My grandmother bravely fought, but eventually lost her battle with breast cancer. Those childhood memories inspired me to take up a career focused on curing cancer. After spending a decade across 3 laboratories trying to kill cancer cells in petri dishes, I chose to leave academia. I loved every single moment at the lab bench. But I disliked the publication process and its disproportionate importance in science and could not see myself writing papers and rebuttals for the length of my academic career.
As a postdoctoral fellow in India, I had got involved in communicating issues faced by postdocs and trying to devise policy solutions. Through this opportunity, I realised that I had no training to advise on policy, but enjoyed networking with different people, understanding their issues, and identifying possible solutions. But more importantly, I saw the need for a bridge between scientists and policymakers, sparking my interest in learning public policy. I joined the Takshashila Institution, where I first formally studied public policy and now work as a Research Fellow. Through the course I was introduced to concepts that I had seldom given any thought to. I found myself asking a lot of questions about policy decisions in science: economic reasoning, why price caps don’t make sense, opportunity cost of funding a particular form of research, the difference between ethics and scientific risks, the need and mechanisms for public engagement, etc. (Read more)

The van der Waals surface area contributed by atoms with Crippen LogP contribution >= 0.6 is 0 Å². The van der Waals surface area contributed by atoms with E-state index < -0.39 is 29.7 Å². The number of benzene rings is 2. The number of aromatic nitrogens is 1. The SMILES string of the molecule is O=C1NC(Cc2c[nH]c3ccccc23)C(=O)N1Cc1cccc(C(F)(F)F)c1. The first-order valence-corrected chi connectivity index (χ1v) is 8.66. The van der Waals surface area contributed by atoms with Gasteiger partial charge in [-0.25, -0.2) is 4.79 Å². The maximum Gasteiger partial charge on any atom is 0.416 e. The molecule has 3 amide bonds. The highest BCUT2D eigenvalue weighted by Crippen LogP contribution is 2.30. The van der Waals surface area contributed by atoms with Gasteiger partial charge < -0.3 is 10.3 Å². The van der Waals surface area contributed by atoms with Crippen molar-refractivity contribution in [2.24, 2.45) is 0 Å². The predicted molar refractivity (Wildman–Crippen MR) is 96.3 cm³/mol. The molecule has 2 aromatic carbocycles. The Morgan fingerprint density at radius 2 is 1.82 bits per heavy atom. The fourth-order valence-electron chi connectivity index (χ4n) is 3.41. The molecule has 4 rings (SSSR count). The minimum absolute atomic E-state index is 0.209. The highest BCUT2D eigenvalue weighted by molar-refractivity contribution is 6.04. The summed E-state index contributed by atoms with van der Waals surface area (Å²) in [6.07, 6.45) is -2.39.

This blog was first published on Medium.